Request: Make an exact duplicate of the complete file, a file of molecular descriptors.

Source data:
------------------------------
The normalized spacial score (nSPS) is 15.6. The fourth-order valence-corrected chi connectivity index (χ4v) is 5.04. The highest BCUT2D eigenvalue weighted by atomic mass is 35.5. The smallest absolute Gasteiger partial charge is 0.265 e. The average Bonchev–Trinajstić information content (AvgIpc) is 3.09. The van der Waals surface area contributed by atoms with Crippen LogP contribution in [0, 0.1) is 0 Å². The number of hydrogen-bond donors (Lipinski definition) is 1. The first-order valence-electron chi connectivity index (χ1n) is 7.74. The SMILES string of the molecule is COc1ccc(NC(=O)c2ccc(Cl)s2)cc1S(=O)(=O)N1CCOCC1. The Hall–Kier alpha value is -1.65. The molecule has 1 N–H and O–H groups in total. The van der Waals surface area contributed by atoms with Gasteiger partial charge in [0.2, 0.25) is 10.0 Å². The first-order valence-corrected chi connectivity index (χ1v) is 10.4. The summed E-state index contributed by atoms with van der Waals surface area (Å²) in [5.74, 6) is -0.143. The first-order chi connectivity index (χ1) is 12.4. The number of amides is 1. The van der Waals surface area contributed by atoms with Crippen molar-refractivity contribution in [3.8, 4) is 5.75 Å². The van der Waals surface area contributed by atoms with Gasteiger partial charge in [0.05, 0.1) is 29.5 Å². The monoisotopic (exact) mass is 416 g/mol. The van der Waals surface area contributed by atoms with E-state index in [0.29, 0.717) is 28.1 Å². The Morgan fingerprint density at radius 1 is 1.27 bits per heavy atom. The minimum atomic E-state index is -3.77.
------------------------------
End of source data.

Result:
The normalized spacial score (nSPS) is 15.6. The fourth-order valence-corrected chi connectivity index (χ4v) is 5.04. The highest BCUT2D eigenvalue weighted by atomic mass is 35.5. The smallest absolute Gasteiger partial charge is 0.265 e. The average Bonchev–Trinajstić information content (AvgIpc) is 3.09. The van der Waals surface area contributed by atoms with Crippen LogP contribution in [0, 0.1) is 0 Å². The number of hydrogen-bond donors (Lipinski definition) is 1. The first-order valence-electron chi connectivity index (χ1n) is 7.74. The SMILES string of the molecule is COc1ccc(NC(=O)c2ccc(Cl)s2)cc1S(=O)(=O)N1CCOCC1. The Hall–Kier alpha value is -1.65. The molecule has 1 N–H and O–H groups in total. The van der Waals surface area contributed by atoms with Gasteiger partial charge in [0.2, 0.25) is 10.0 Å². The first-order valence-corrected chi connectivity index (χ1v) is 10.4. The summed E-state index contributed by atoms with van der Waals surface area (Å²) in [5.74, 6) is -0.143. The first-order chi connectivity index (χ1) is 12.4. The number of amides is 1. The van der Waals surface area contributed by atoms with Crippen molar-refractivity contribution in [3.8, 4) is 5.75 Å². The van der Waals surface area contributed by atoms with Gasteiger partial charge in [0.05, 0.1) is 29.5 Å². The monoisotopic (exact) mass is 416 g/mol. The van der Waals surface area contributed by atoms with E-state index in [0.29, 0.717) is 28.1 Å². The Morgan fingerprint density at radius 1 is 1.27 bits per heavy atom. The minimum atomic E-state index is -3.77.